"Americans and Climate Change: Closing the Gap Between Science and Action" (PDF) is a report synthesizing the insights of 110 leading thinkers on how to educate and motivate the American public on the subject of global warming. Background on the report here. I’ll be posting a series of excerpts (citations have been removed; see original report). If you’d like to be involved in implementing the report’s recommendations, or learn more, visit the Yale Project on Climate Change website.
Below the fold is short list of the most prominent recommendations yielded by the conference’s working groups. I tend to think too many of the recommendations pinned their hopes on the creation of new institutions, but I’d love to hear what y’all think.
TEN RECOMMENDATIONS FROM PART II
Part II of this report describes in detail the diagnoses of the science-action gap that were conducted by each of the eight working groups, and subsequently refined in mixed-group formats. It also lays out each of the 39 recommendations, providing supporting rationales and in some cases points of debate. The recommendations represent the output of concentrated dialogue among a thoughtful and diverse group of Americans, but sign-off should not be construed, as they were not submitted to a vote or any consensus-building procedures. The following constitute ten of the most prominent recommendations to emerge.
Create a new "bridging institution" to actively seek out key business, religious, political, and civic leaders and the media and deliver to them independent, reliable and credible scientific information about climate change (including natural and economic sciences).
Educate the gatekeepers (i.e., editors). In order to improve the communication of climate science in the news media, foster a series of visits and conferences whereby respected journalists and editors informed on climate change can speak to their peer editors. The objective is to have those who can credibly talk about story ideas and craft reach out to their peers about how to cover the climate change issue with appropriate urgency, context, and journalistic integrity.
Religious leaders and communities must recognize the scale, urgency and moral dimension of climate change, and the ethical unacceptability of any action that damages the quality and viability of life on Earth, particularly for the poor and most vulnerable.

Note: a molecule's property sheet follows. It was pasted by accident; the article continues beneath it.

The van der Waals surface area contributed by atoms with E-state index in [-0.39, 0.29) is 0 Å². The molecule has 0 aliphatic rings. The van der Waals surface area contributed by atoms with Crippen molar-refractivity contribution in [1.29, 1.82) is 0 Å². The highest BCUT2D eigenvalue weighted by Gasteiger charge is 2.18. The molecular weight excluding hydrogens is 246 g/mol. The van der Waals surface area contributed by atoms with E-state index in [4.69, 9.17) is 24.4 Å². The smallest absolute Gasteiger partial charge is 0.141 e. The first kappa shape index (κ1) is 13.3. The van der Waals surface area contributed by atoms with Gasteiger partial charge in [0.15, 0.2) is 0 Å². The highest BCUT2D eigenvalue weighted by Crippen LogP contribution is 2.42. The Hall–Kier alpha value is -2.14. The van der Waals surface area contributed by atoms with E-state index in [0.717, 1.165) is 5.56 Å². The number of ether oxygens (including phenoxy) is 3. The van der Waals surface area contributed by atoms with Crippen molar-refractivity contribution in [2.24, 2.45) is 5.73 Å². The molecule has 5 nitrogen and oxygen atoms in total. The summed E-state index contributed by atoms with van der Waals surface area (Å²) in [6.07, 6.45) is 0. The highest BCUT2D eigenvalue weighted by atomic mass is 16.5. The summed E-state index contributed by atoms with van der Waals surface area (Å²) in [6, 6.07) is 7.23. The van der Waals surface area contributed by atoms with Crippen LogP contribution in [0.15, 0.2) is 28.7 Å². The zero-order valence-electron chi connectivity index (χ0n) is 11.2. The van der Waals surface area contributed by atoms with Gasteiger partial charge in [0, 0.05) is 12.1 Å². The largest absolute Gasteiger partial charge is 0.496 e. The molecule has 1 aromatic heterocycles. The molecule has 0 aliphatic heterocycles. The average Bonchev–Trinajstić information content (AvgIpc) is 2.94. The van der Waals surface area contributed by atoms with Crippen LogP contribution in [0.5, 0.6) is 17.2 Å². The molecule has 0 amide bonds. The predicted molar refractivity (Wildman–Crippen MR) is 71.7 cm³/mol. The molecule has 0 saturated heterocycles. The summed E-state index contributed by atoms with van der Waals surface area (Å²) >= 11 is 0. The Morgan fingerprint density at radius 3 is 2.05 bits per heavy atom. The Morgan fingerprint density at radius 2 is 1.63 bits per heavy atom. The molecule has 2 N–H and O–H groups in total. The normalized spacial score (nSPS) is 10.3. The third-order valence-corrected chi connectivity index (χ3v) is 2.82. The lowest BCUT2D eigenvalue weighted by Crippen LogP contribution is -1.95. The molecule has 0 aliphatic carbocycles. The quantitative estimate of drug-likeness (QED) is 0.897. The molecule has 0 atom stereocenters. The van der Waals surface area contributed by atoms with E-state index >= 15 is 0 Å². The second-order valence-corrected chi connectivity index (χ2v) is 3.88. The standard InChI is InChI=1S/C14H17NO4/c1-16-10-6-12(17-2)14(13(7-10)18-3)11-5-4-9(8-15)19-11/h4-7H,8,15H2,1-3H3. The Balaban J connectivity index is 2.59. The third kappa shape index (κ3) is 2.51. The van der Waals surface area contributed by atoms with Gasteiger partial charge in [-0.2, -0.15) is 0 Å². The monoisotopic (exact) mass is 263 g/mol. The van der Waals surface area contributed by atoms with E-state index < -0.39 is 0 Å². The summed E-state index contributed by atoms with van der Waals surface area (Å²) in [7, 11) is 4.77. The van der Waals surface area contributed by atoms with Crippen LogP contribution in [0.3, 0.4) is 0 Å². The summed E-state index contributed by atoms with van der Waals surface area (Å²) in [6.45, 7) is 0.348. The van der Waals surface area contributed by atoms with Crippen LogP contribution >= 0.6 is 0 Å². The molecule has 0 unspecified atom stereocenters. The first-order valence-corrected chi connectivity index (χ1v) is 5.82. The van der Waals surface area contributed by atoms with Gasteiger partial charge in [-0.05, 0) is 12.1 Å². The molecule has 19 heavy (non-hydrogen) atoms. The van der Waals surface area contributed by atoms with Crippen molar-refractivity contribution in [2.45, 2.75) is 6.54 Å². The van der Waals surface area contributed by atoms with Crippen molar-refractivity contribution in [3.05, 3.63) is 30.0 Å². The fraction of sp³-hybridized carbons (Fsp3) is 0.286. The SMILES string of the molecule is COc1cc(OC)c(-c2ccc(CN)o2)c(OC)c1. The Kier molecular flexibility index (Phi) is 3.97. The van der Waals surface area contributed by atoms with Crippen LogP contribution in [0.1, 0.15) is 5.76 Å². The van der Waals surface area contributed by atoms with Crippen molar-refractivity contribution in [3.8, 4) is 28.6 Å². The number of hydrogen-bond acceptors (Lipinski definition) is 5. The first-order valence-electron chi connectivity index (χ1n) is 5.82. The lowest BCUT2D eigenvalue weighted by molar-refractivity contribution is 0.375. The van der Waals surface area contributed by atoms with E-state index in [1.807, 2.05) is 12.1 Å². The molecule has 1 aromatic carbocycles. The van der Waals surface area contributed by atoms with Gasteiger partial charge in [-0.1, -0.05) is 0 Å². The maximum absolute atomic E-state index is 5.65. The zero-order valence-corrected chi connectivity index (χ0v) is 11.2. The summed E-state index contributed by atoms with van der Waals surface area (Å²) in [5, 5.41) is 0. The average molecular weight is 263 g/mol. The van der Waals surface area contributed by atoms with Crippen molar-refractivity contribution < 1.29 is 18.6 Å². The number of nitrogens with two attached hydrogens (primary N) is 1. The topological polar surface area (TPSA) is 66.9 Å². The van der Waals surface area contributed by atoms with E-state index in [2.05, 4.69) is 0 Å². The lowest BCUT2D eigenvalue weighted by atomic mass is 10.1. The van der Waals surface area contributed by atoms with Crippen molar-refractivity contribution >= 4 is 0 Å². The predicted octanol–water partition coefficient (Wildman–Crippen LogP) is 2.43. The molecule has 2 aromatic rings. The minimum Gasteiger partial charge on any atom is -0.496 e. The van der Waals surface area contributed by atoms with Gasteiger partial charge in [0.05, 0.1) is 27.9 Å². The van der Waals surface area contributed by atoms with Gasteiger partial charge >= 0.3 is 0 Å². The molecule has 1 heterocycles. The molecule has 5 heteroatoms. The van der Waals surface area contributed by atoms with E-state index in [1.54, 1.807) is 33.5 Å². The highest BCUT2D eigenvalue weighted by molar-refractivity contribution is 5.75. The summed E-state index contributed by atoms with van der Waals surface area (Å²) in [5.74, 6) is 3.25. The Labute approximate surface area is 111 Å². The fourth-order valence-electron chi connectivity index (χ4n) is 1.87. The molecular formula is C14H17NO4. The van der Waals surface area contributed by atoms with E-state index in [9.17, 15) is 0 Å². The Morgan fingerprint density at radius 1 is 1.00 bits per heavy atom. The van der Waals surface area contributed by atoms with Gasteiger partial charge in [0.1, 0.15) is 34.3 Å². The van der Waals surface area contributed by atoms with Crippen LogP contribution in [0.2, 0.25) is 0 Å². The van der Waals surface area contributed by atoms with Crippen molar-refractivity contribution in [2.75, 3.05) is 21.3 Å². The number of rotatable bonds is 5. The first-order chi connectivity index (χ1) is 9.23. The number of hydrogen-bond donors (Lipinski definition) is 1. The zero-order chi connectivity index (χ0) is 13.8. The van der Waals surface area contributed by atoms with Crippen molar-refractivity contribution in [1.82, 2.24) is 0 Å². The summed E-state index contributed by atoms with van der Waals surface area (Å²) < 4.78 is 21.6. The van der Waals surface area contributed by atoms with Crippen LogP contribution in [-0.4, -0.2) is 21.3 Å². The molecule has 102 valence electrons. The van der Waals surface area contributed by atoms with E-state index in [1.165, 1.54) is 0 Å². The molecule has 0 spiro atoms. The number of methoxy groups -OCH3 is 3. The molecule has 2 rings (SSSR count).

Design and execute a "New Vision for Energy" campaign to encourage a national market-based transition to alternative energy sources. Harness multiple messages tailored to different audiences that embed the climate change issue in a larger set of co- benefit narratives, such as: reducing U.S. dependency on Middle East oil (national security); penetrating global export markets with American innovations (U.S. stature); boosting U.S. job growth (jobs); and cutting local air pollution (health).
Create a new overarching communications entity or project to design and execute a well-financed public education campaign on climate change science and its implications. This multi- faceted campaign would leverage the latest social science findings concerning attitude formation and change on climate change, and would use all available media in an effort to disseminate rigorously accurate information, and to counter disinformation in real time.
Undertake systematic and rigorous projects to test the impact of environmental communications in all media (e.g., advertising, documentary, feature film) on civic engagement, public opinion and persuasive outcomes. Use these to inform new creative work on multi-media climate change communications.
Improve K-12 students’ understanding of climate change by promoting it as a standards-based content area within science curricula and incorporating it into other disciplinary curricula and teacher certification standards. Use the occasion of the state reviews of science standards for this purpose, which are being prompted by the states’ need to comply with the Fall 2007 start of high-stakes science testing under the No Child Left Behind Act.
Organize a grassroots educational campaign to create local narratives around climate change impacts and solutions, while mobilizing citizen engagement and action. Kick the campaign off with a National Climate Week that would recur on an annual basis.
The Business & Finance working group at the Conference composed an eight-principle framework, and proposed that it be disseminated broadly to trade associations and individual business leaders (especially at the CEO and board level) as a set of clear and feasible actions that businesses can and should take on climate change.
Create a broad-based Climate Action Leadership Council of 10-12 recognizable and senior eminent leaders from all key national sectors and constituencies to serve as an integrating mechanism for developing and delivering a cohesive message to society about the seriousness of climate change and the imperative of taking action. The Council would include leaders from business, labor, academia, government, the NGO sector, the professions (medicine, law, and public health) and community leaders. They would be chosen on the basis of their credibility within their respective communities, but also across society at large.